nsnick 4 months ago [flagged]

Not expressing an opinion against immoral things is also a political act. You are saying that profits should come before everything else.


Please don't take HN threads further into generic ideological arguments. By the time the discussion gets this generic, there's nothing left but flamewar. And it's always the same.

Also, re "you are saying", there's an HN guideline that asks you not to argue this way: "Please respond to the strongest plausible interpretation of what someone says, not a weaker one that's easier to criticize." That's because arguing this way consistently leads to more boring comments, and it's easy enough not to do if you remember the rule.

https://news.ycombinator.com/newsguidelines.html


My statement very directly refutes the assertion that they are "bringing politics into the office", when in fact politics are already there.

Summarizing arguments is necessary when people obfuscate the true argument they are making. Dog whistles are a great example of this. If you can't all an argument out for what it is, you can't refute it at all.


When you 'call out' an argument that no one was actually making, you're lowering discussion quality by quite a bit. Making it personal ("you are saying $stupid-offensive-thing") doubles the damage. That's why we have that guideline, so please follow it.


> You are saying that profits should come before everything else.

I very deliberately expressed no opinion in that regard.

Not expressing an opinion within a moral argument is political only with regards for the motive of inaction. Taken to a greater extreme people are not necessarily expressing politics by not agreeing with your opinion.


Maybe some people just support the American military for moral reasons.

https://en.wikipedia.org/wiki/Pax_Americana

mmirate 4 months ago [flagged]

Independently of the train-of-thought of who you replied-to...

Profits should indeed come before everything else.

The previous sentence isn't a statement of politics, it's a statement of fact, and the only thing that can make it false is post-scarcity.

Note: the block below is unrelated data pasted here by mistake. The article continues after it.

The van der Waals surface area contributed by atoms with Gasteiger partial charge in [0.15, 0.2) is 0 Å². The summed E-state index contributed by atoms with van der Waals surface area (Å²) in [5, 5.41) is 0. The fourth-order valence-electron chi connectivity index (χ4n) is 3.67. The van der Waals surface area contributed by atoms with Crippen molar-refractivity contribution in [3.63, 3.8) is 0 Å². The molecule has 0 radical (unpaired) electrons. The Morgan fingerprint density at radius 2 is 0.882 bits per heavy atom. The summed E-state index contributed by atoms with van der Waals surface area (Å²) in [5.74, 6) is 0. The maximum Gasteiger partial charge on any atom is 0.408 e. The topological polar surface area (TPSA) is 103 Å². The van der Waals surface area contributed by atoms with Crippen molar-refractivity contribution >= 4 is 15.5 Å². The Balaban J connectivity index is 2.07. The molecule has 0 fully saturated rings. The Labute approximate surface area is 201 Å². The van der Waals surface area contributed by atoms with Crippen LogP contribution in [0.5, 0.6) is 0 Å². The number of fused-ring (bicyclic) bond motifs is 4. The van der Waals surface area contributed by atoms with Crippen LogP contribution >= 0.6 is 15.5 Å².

From an essay I wrote in 2010: https://www.pdfernhout.net/recognizing-irony-is-a-key-to-tra...

Recognizing irony is key to transcending militarism

Military robots like drones are ironic because they are created essentially to force humans to work like robots in an industrialized social order. Why not just create industrial robots to do the work instead?

Nuclear weapons are ironic because they are about using space age systems to fight over oil and land. Why not just use advanced materials as found in nuclear missiles to make renewable energy sources (like windmills or solar panels) to replace oil, or why not use rocketry to move into space by building space habitats for more land?

Biological weapons like genetically-engineered plagues are ironic because they are about using advanced life-altering biotechnology to fight over which old-fashioned humans get to occupy the planet. Why not just use advanced biotech to let people pick their skin color, or to create living arkologies and agricultural abundance for everyone everywhere?

These militaristic socio-economic ironies would be hilarious if they were not so deadly serious. ...

Likewise, even United States three-letter agencies like the NSA and the CIA, as well as their foreign counterparts, are becoming ironic institutions in many ways. Despite probably having more computing power per square foot than any other place in the world, they seem not to have thought much about the implications of all that computer power and organized information to transform the world into a place of abundance for all. Cheap computing makes possible just about cheap everything else, as does the ability to make better designs through shared computing. ...